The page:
Suppose the only access we have to an arrangement of *n*
input lines is to ``probe'' the arrangement with vertical lines. A
probe returns the set of *probe points* which are the
intersections of the probe's vertical line (the *probe line*) with
all input lines. We will investigate when it is possible to
determine the *n* input lines from the probe data. Below is an
example of two arrangements of eight lines which produce the same
probe data:

Suppose you are working over a field of rational functions over a finite field. How does one define a measure on this field? Is the field complete with respect to this measure? How could one define a Fourier transform? I will answer all of these questions. I will even define a function analogous to the classical theta function and give an application to number theory. This talk is intended to be an introduction. I will assume you have seen a measure and a Fourier transform before, but not much else.

The digit that a number begins with is not evenly distributed. More numbers begin with 1 than with 2, more with 2 than 3, and so on. I'll make this claim precise, explain why it is true, and describe applications in such important ongoing research areas as income tax evasion and winning the lottery.

Electrical Impedance Tomography is a technique that attemps to characterize the conductivity distribution inside a domain from boundary measurements. In a medical application, one applies a current and makes voltage measurements at the boundary. From this data, one tries to describe the conductivity of the interior (for example, tell the difference between the heart and the lungs based on their conductivity). There has been some discussion as to whether it's "better" to use dipole or trigonometic current patterns. This paper attemps to quantify the "information" content of the data obtained from each of the two current patterns using a least- squares solution and certain stability criteria.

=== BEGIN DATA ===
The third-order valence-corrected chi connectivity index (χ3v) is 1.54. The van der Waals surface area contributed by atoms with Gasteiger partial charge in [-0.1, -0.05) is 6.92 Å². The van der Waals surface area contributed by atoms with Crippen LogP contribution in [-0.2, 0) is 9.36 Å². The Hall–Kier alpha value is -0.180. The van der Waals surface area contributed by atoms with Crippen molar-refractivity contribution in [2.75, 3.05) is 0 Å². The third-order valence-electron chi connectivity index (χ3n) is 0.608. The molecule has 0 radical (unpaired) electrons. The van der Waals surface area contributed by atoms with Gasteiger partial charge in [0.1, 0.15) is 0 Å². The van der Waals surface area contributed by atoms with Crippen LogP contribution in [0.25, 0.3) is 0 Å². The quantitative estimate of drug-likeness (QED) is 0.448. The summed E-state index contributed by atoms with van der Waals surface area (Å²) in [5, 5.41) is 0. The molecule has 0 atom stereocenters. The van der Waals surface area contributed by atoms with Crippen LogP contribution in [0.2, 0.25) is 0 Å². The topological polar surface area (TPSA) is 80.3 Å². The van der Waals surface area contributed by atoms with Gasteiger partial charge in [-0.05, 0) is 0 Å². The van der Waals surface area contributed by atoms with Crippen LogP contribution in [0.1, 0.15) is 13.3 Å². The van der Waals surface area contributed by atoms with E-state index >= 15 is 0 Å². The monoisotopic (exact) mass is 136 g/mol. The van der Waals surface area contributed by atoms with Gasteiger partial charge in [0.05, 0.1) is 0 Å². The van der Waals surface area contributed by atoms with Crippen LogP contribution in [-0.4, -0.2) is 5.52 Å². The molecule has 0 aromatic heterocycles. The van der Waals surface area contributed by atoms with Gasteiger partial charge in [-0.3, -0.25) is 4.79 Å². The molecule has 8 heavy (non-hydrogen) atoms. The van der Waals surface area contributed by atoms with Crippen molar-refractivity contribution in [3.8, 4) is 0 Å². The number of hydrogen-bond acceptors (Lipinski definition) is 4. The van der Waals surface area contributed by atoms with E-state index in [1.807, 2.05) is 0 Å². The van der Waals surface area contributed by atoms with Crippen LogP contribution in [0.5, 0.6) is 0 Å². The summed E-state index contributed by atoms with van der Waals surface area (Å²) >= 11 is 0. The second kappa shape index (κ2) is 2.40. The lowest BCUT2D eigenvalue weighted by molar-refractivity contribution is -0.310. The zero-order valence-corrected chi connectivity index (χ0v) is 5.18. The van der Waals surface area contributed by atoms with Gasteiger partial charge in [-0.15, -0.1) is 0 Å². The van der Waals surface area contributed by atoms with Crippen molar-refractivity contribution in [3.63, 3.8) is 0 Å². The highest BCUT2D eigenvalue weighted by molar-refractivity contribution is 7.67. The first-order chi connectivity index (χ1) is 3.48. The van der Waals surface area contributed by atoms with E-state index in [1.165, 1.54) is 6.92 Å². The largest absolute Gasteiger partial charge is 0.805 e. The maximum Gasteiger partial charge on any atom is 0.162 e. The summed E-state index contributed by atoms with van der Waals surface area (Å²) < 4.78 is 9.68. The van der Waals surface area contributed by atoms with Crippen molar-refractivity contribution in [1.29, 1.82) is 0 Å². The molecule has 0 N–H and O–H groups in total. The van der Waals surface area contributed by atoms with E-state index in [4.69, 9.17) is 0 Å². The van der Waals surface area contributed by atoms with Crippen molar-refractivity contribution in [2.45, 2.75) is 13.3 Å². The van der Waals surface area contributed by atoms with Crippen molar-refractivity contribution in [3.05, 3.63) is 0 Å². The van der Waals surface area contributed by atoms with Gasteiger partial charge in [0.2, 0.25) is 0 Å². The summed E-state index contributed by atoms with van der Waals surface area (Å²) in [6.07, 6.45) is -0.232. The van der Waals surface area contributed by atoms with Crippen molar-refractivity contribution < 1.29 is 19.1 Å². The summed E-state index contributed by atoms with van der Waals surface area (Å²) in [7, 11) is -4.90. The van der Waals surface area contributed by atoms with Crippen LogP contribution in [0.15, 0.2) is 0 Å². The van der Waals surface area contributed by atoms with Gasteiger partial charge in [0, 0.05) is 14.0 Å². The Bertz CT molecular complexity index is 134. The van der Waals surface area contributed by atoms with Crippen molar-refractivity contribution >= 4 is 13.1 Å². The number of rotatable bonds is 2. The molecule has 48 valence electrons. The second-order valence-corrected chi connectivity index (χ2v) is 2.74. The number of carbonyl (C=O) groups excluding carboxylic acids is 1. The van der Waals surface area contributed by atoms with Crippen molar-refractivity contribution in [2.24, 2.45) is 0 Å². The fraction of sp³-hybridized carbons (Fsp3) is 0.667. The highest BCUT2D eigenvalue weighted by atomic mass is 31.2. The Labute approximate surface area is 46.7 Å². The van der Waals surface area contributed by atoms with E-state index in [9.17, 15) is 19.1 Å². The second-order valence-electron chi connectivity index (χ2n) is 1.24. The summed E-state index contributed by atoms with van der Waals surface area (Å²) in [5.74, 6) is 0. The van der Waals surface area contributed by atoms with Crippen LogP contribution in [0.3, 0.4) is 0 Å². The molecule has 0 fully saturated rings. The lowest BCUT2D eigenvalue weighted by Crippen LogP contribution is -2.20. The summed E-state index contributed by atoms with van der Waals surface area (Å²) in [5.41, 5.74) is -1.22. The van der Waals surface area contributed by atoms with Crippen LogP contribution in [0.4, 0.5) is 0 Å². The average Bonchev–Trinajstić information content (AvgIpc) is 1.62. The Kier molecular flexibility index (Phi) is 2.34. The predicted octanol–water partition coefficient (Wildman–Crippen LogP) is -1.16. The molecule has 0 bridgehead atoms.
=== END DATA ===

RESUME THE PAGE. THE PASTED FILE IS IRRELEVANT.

There is a little known and greatly misunderstood option available for students pursuing a PhD in Mathematics - the Mathematics Education option. I will describe the program, answer frequently asked questions ("What kind of research do you do, anyway?"), and give an introduction to my own area of interest - using cryptography to teach algebraic concepts ranging from linear equations to group theory. I will also describe how you can make yourself more marketable by getting involved in some of the educational activities that this department offers.

A moduli space parameterizes certain geometric objects, i.e. the points of the moduli space correspond to isomorphism classes of whatever kind of geometric object you are considering. We'll explore this idea by first looking at the moduli spaces of simple geometric objects such as circles or triangles. We'll work our way up to a (very expository) discussion of the moduli space of curves of genus g, through which we'll see why moduli spaces are interesting and useful.

We will look into the exciting world of topology and explore some of its connections to other fields of mathematics. It is fundamentally connected to almost every part of mathematics but the emphasis of this talk will be on algebraic topology (an interplay between algebra and topology) and in particular on BG theory (the theory of classifying spaces of groups). I will do a survey of results in the subject and explain the project I was working on (if time permits).